The Organisation for Security and Cooperation in Europe, or OSCE, said it was trying to convene an international contact group to help defuse the crisis after Germany said Chancellor Angela Merkel had persuaded Putin to accept such an initiative.
Switzerland, which chairs the pan-European security body, said the group could discuss sending observers to Ukraine to monitor the rights of national minorities.
"There will be very, very broad consensus for that monitoring mission. We call on Russia to join that consensus, make the right choice and pull back its forces," U.S. Assistant Secretary of State Victoria Nuland told OSCE envoys in Vienna.
The Russian central bank raised its key lending rate by 1.5 percentage points after the rouble fell to all-time lows.
Tension over Ukraine also knocked 2 to 3 percent off European stock markets and 1 percent off Wall Street, and sent safe haven gold to a four-month high.
Chicago wheat futures rose more than 5 percent and corn about 4 percent amid fears of disruption to shipments from the Black Sea, a major grain-exporting zone.
Russian gas monopoly Gazprom, which supplies Europe through Ukraine, was down nearly 14 percent.
Gazprom's finance chief warned Ukraine that it may raise gas prices from next month, accusing Kiev of a patchy payments record, but said gas transit to Europe was normal. Ukraine has been stocking up on gas imports in the last few days to beat a feared rise, a spokesman for its gas transit monopoly said.
Ukraine's pro-Western prime minister, Arseny Yatseniuk, whose government took power when Yanukovich, a Russian ally, fled on Feb. 21 after three months of street protests, said Putin had effectively declared war on his nation.
Yatseniuk said the government planned to cut spending by 14 to 16 percent as Ukraine prepared for talks on Tuesday with the International Monetary Fund to avert the danger of default.
Western leaders have sent a barrage of warnings to Putin against armed action, threatening economic and diplomatic consequences, but are not considering a military response.
Russian flags flying
Russian forces seized Crimea, an isolated Black Sea peninsula with an ethnic Russian majority, without firing a shot. All eyes are now on whether Russia makes a military move in predominantly Russian-speaking eastern Ukraine, where pro-Moscow demonstrators have marched and raised Russian flags over public buildings in several cities in the last three days.
Pro-Russian protesters besieged lawmakers inside the regional government building in the eastern city of Donetsk, Yanukovich's hometown, on Monday in the latest such action.
Russia has staged war games with 150,000 troops along the land border, but so far they have not crossed. Kiev says Moscow is orchestrating the protests to justify a wider invasion.
At an emergency Security Council meeting, Russia's UN ambassador and Western envoys hurled allegations at each other for 2-1/2 hours.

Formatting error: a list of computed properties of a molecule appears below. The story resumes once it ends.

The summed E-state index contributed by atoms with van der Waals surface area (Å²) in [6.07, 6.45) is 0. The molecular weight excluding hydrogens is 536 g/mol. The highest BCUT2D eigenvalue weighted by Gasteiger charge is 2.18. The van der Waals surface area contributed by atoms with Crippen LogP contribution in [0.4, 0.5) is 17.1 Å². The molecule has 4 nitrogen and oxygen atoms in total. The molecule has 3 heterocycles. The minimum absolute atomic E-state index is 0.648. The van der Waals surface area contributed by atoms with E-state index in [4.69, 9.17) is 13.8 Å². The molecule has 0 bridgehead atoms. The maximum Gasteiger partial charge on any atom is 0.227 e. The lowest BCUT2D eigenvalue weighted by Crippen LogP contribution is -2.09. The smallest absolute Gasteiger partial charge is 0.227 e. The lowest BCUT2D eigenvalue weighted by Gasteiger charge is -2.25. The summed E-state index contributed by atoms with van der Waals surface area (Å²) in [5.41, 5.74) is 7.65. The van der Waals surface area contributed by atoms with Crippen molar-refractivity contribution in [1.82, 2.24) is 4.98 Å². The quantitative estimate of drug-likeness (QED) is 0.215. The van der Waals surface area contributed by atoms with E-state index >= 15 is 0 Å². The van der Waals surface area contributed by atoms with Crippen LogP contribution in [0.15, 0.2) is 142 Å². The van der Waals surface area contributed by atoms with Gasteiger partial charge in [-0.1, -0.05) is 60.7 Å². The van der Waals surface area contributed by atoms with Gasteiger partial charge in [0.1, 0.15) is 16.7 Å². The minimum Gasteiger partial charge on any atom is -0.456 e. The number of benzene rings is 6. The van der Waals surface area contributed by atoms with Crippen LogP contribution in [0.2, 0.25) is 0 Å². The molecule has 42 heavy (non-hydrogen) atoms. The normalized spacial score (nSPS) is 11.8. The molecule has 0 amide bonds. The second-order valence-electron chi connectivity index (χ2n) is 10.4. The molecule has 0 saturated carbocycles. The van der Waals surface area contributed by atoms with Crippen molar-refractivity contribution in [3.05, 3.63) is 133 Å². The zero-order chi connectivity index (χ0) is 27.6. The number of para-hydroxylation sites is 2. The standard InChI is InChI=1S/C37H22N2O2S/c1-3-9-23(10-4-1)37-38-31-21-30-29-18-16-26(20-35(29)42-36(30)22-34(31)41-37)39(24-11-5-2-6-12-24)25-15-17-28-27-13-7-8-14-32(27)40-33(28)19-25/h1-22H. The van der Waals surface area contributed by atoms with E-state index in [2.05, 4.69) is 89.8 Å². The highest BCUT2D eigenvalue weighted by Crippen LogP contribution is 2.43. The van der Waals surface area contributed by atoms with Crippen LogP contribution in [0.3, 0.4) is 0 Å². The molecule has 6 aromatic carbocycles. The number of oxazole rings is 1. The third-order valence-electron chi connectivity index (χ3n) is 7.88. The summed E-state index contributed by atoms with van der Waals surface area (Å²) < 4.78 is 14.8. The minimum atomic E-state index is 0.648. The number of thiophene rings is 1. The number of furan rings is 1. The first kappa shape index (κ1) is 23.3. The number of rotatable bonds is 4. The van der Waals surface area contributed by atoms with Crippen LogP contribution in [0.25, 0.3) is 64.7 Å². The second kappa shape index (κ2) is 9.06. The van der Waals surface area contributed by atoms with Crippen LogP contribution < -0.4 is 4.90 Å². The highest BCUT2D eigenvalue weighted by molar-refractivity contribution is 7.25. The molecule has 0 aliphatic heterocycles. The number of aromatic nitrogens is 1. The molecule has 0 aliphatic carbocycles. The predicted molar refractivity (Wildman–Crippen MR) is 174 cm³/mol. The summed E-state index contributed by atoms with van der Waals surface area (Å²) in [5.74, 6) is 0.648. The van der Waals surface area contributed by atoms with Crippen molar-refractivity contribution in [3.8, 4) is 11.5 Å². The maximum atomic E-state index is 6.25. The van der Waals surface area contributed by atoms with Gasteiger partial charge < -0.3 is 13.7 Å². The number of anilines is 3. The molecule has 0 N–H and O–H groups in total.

"Under the influence of Western countries, there are open acts of terror and violence," Russian envoy Churkin quoted the letter from Yanukovich as saying, brandishing a copy of it. "People are being persecuted for language and political reasons."
Churkin repeated Moscow's view that Yanukovich was Ukraine's legitimate leader, not interim President Oleksander Turchinov.
US envoy Samantha Power said there was no evidence ethnic Russians or Russian-speakers in Ukraine were under threat.
Power said there was "no legal basis" for Russia to justify its military deployments in Ukraine through an invitation from the regional prime minister of the Crimea, adding only Ukraine's parliament could do that.
Churkin shot back that Power appeared to have gotten all her information about Ukraine "from U.S. TV."
Ukraine's security council has ordered all armed forces to be put on highest alert. However, Kiev's small, under-equipped military is seen as no match for Russia's superpower might.
While the EU and Nato stepped up verbal pressure on Moscow, a German spokesman said Merkel believed it was not too late to resolve the Ukrainian crisis by political means despite differences of opinion between Putin and the West.
The German leader, who speaks fluent Russian, has had several long telephone calls with the German-speaking Putin since the crisis erupted with mass protests in Kiev, creating a major policy dilemma for Berlin, which is heavily dependent on Russian gas and has close economic ties.
Russian Foreign Minister Sergei Lavrov met his German counterpart, Frank-Walter Steinmeier, in Geneva on Monday, a Russian diplomat said. Lavrov will meet EU foreign policy chief Catherine Ashton in Madrid on Tuesday, RIA Novosti agency said.
On Kiev's Independence Square, or Maidan, where anti-Yanukovich protesters manned barricades for three months, crowds were smaller than in recent days as people returned to work.
"Crimea, we are with you!" read one placard. "Putin - Hitler of the 21st century," read another.